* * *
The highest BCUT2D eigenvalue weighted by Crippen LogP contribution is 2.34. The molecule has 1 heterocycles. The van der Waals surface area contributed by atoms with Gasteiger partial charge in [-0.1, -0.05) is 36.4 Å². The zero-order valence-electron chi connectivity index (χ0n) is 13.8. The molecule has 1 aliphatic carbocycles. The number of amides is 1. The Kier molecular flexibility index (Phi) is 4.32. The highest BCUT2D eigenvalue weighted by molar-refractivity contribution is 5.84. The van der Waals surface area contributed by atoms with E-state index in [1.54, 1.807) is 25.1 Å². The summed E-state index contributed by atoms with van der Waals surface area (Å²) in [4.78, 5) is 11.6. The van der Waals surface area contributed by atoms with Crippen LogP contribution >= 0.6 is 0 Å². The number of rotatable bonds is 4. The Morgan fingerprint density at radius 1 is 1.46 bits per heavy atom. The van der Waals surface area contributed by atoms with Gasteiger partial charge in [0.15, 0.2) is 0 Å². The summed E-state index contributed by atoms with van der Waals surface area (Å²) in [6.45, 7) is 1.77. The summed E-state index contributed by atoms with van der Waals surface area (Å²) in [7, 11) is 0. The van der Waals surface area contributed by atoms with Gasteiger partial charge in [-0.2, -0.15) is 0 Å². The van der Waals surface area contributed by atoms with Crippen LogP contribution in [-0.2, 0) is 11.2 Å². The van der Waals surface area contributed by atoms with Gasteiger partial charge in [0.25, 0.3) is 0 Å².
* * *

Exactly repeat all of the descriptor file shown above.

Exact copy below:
The highest BCUT2D eigenvalue weighted by Crippen LogP contribution is 2.34. The molecule has 1 heterocycles. The van der Waals surface area contributed by atoms with Gasteiger partial charge in [-0.1, -0.05) is 36.4 Å². The zero-order valence-electron chi connectivity index (χ0n) is 13.8. The molecule has 1 aliphatic carbocycles. The number of amides is 1. The Kier molecular flexibility index (Phi) is 4.32. The highest BCUT2D eigenvalue weighted by molar-refractivity contribution is 5.84. The van der Waals surface area contributed by atoms with E-state index in [1.54, 1.807) is 25.1 Å². The summed E-state index contributed by atoms with van der Waals surface area (Å²) in [4.78, 5) is 11.6. The van der Waals surface area contributed by atoms with Crippen LogP contribution >= 0.6 is 0 Å². The number of rotatable bonds is 4. The Morgan fingerprint density at radius 1 is 1.46 bits per heavy atom. The van der Waals surface area contributed by atoms with Gasteiger partial charge in [0.15, 0.2) is 0 Å². The summed E-state index contributed by atoms with van der Waals surface area (Å²) in [6.45, 7) is 1.77. The summed E-state index contributed by atoms with van der Waals surface area (Å²) in [7, 11) is 0. The van der Waals surface area contributed by atoms with Gasteiger partial charge in [-0.2, -0.15) is 0 Å². The van der Waals surface area contributed by atoms with Crippen LogP contribution in [-0.2, 0) is 11.2 Å². The van der Waals surface area contributed by atoms with Gasteiger partial charge in [0.25, 0.3) is 0 Å².